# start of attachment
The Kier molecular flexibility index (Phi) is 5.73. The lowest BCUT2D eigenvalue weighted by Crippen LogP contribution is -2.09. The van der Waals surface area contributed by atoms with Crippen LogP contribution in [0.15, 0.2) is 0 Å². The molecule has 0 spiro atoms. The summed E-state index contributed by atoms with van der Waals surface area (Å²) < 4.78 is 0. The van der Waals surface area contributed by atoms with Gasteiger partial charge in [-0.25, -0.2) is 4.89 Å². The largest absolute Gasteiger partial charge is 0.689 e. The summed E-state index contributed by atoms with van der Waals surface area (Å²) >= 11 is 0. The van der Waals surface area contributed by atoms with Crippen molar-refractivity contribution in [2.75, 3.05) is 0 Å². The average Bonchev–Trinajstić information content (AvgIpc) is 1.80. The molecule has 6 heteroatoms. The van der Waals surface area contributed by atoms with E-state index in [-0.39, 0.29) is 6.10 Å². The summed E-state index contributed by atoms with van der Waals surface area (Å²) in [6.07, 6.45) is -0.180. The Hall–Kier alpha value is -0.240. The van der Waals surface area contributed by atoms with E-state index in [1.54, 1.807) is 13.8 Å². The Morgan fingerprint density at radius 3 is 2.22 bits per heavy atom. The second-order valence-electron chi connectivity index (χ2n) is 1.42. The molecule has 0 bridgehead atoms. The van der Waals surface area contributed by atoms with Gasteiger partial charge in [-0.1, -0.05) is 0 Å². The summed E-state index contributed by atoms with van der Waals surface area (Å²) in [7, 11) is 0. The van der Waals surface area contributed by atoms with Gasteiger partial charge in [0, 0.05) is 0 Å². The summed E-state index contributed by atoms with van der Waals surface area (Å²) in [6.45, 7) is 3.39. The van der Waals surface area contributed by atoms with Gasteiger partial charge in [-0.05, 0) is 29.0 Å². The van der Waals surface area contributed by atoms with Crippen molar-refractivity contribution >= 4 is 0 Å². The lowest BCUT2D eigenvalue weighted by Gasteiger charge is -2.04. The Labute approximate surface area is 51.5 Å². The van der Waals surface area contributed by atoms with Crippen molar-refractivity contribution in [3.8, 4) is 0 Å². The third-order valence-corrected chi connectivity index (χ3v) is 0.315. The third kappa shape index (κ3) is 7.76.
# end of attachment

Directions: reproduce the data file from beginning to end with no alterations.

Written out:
The Kier molecular flexibility index (Phi) is 5.73. The lowest BCUT2D eigenvalue weighted by Crippen LogP contribution is -2.09. The van der Waals surface area contributed by atoms with Crippen LogP contribution in [0.15, 0.2) is 0 Å². The molecule has 0 spiro atoms. The summed E-state index contributed by atoms with van der Waals surface area (Å²) < 4.78 is 0. The van der Waals surface area contributed by atoms with Gasteiger partial charge in [-0.25, -0.2) is 4.89 Å². The largest absolute Gasteiger partial charge is 0.689 e. The summed E-state index contributed by atoms with van der Waals surface area (Å²) >= 11 is 0. The van der Waals surface area contributed by atoms with Crippen molar-refractivity contribution in [2.75, 3.05) is 0 Å². The average Bonchev–Trinajstić information content (AvgIpc) is 1.80. The molecule has 6 heteroatoms. The van der Waals surface area contributed by atoms with E-state index in [-0.39, 0.29) is 6.10 Å². The summed E-state index contributed by atoms with van der Waals surface area (Å²) in [6.07, 6.45) is -0.180. The Hall–Kier alpha value is -0.240. The van der Waals surface area contributed by atoms with E-state index in [1.54, 1.807) is 13.8 Å². The Morgan fingerprint density at radius 3 is 2.22 bits per heavy atom. The second-order valence-electron chi connectivity index (χ2n) is 1.42. The molecule has 0 bridgehead atoms. The van der Waals surface area contributed by atoms with Gasteiger partial charge in [-0.1, -0.05) is 0 Å². The summed E-state index contributed by atoms with van der Waals surface area (Å²) in [7, 11) is 0. The van der Waals surface area contributed by atoms with Gasteiger partial charge in [0, 0.05) is 0 Å². The summed E-state index contributed by atoms with van der Waals surface area (Å²) in [6.45, 7) is 3.39. The van der Waals surface area contributed by atoms with Gasteiger partial charge in [-0.05, 0) is 29.0 Å². The van der Waals surface area contributed by atoms with Crippen molar-refractivity contribution >= 4 is 0 Å². The lowest BCUT2D eigenvalue weighted by Gasteiger charge is -2.04. The Labute approximate surface area is 51.5 Å². The van der Waals surface area contributed by atoms with Crippen molar-refractivity contribution in [3.8, 4) is 0 Å². The third-order valence-corrected chi connectivity index (χ3v) is 0.315. The third kappa shape index (κ3) is 7.76.